Exception conditions for embedded SQL.

The WHENEVER conditions can be set up to call an appropriate function or to execute a particular statement. Following are a few examples of various WHENEVER statements.

This WHENEVER statement issues a C command when the NOT FOUND condition occurs:


The following statement jumps to a label named "NotFound" when the NOT FOUND condition is encountered:

exec sql whenever Not Found goto NotFound;

The following WHENEVER statement executes the function "sql_error()" with its specified parameters whenever the SQLERROR condition is met:


Programs can be written that do not require the creation of any variables in the host programming language. However, these are limited to programs that do not retrieve and present any information (ie. only programs that create or delete data). To retrieve and present information you will need to create variables in the host language to correspond to the values in your tables.

The following SQL datatypes can be coded into the following C datatypes:

SQL Type            C Type                                  
INTEGER             int                                     
NUMBER(p,s)         double                                  
VARCHAR(n)          struct {   short len;   char x[n+1]; }  
DATE                char x[12]; /* dd-mmm-yyyy */           

Comparable SQL and C datatype types.

In some implementations you can use the regular SQL datatypes within the embedded SQL program and the precompiler will convert them to the regular host language types. However, this is not guaranteed to work from one DBMS to another.

When declaring your variables you must place them in a special SQL data declaration section. The following example defines and declares 3 SQL variables. They correspond to the CAR_VINFO table defined earlier. Notice how the SQL variables are located within a begin and end directives:



/* Declare regular C variables ... */

int i, j;

char name1[11];

/* Declare embedded SQL variables ... */

exec sql begin declare section;

struct {

short len;

char x[31];

} vn;

struct {

short len;

char x[16];

} vt;

struct {

short len;

char x[16];

} vv;

exec sql end declare section;


Using C-style datatypes to represent SQL datatypes.

As mentioned above, the 3 structures could have been coded in the following manner:



/* Declare regular C variables ... */

int i, j;

char name1[11];

/* Declare embedded SQL variables ... */

exec sql begin declare section;

varchar vn[31];

varchar vt[16];

varchar vv[16];

exec sql end declare section;


Using SQL datatypes within a C program.

and the precompiler would have converted them to the appropriate C types. In this case the VARCHAR types would have been converted to C data structures with a short component called "len" and a character component called "arr". However, this is not guaranteed behaviour for all precompilers and database products, so it is best to code for the host language.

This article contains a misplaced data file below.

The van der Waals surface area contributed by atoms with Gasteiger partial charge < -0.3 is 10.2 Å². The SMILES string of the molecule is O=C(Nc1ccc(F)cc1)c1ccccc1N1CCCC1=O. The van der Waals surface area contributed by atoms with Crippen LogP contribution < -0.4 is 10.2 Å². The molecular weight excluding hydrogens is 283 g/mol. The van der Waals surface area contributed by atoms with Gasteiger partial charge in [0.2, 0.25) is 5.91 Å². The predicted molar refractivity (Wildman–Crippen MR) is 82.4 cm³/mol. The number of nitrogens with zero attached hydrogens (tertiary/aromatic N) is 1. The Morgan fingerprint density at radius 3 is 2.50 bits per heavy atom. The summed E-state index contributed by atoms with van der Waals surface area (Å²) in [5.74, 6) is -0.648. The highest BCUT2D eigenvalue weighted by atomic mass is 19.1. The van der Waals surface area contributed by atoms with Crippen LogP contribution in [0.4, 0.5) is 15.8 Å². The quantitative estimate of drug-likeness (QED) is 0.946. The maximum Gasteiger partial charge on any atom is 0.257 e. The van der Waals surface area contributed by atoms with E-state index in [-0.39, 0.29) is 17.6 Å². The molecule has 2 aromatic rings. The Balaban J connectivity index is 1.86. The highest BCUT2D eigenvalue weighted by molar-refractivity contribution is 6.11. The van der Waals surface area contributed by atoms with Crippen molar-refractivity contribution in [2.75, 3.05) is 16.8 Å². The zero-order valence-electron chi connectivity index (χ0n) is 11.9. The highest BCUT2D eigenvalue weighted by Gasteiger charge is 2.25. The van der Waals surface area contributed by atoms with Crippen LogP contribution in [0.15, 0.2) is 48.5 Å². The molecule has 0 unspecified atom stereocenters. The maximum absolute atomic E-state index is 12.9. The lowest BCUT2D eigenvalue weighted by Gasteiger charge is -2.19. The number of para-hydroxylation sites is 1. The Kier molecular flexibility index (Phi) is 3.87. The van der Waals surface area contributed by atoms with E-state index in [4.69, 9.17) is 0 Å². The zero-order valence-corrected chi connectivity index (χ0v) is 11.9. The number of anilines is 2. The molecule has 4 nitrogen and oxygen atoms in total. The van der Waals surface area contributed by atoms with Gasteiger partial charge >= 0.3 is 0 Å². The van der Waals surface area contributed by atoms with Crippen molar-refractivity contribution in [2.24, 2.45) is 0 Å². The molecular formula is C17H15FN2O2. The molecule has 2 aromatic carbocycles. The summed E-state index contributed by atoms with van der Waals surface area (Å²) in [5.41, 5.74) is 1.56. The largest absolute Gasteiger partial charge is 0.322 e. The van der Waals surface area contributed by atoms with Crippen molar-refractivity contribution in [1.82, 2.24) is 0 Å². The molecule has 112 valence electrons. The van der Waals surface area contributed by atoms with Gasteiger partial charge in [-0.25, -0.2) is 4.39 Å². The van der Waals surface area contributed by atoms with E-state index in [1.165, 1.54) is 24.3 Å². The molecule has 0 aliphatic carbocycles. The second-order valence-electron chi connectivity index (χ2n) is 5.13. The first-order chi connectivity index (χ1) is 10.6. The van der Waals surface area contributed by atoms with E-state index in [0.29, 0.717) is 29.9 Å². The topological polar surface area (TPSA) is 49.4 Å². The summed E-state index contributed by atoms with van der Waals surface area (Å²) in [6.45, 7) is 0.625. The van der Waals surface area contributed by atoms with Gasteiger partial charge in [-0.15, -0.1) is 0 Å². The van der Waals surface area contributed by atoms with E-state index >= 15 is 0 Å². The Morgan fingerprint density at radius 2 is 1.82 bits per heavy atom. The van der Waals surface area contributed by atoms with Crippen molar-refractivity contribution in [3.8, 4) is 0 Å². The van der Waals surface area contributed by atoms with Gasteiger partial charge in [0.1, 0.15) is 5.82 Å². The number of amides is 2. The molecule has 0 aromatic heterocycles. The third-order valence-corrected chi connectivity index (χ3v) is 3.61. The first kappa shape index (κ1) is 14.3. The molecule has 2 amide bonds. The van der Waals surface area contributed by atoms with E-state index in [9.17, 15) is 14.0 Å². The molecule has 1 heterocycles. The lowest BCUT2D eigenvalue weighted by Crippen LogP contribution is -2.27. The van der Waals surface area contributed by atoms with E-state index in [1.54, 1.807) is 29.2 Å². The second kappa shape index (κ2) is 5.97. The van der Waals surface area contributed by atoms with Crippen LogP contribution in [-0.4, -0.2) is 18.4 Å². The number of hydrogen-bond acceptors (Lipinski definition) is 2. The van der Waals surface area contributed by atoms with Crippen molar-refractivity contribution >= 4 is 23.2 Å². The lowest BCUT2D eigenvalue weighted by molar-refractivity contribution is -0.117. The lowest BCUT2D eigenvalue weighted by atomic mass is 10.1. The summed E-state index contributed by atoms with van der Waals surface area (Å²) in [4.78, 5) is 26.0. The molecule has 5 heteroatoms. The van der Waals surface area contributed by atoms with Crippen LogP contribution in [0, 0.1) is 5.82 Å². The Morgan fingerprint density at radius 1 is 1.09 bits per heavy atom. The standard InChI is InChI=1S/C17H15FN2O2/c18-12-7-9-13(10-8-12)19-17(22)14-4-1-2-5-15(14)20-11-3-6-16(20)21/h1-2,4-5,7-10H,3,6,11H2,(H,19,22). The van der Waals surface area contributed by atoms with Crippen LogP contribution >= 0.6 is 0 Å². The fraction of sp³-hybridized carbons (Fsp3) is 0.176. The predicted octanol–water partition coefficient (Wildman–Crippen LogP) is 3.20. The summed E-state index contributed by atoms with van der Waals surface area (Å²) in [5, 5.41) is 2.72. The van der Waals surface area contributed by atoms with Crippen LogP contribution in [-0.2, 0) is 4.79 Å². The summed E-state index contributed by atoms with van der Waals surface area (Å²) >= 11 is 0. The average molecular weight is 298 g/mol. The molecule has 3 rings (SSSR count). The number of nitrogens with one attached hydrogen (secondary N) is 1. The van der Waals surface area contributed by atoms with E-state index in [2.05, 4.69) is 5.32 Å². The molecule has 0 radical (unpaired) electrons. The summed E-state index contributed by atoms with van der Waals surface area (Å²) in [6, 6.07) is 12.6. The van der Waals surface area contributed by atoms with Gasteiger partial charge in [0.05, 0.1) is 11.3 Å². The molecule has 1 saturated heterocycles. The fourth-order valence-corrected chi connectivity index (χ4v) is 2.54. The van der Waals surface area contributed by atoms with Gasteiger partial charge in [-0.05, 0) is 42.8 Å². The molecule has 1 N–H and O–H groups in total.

Important Note:

The implementation of Oracle on Zeus supports the use of SQL types in the precompiler code.

To use a variable declared in the host language in an SQL statement, you must prefix that variable with a ":" character. CONNECTING TO YOUR DATABASE

Even though you are coding SQL statements into a stand-alone executable program, you must still connect to a database in order to manipulate the data. This is accomplished through the following process:

1. Variables must be defined to hold your Oracle username and password:

varchar username[UNAME_LEN];

varchar password[PWD_LEN];

2. You must place your username into the username array and your password into the password array:

strncpy((char *) username.arr, "USER1", UNAME_LEN);

username.len = strlen((char *) username.arr);

strncpy((char *) password.arr, "PASS1", PWD_LEN);

password.len = strlen((char *) password.arr);

For the sake of security you may be prohibited from hard-coding the database password directly into the program. In this case you will have to prompt for a password or acquire it in some other fashion.

3. You must issue the SQL command that will connect you to the database:

exec sql CONNECT :username identified by :password;

printf("\nConnected to ORACLE as user: %s\n", username.arr);

Notice that the variables you have defined in your host language can be used within SQL statements as long as you prefix them with the ":" character.

The connection to the database may not have succeeded. In that case none of your SQL queries or commands will work properly since the database can not be accessed. If an error occurs, you should quit processing immediately. ISSUING A COMMAND TO THE DATABASE

Using embedded SQL you can create tables, insert and delete data from the tables, delete tables, issue queries, and so on. The syntax for the commands is very similar and in many cases identical to the syntax for the interactive SQL commands.

For example, to delete information from a table named CLERKS, you might use the following command: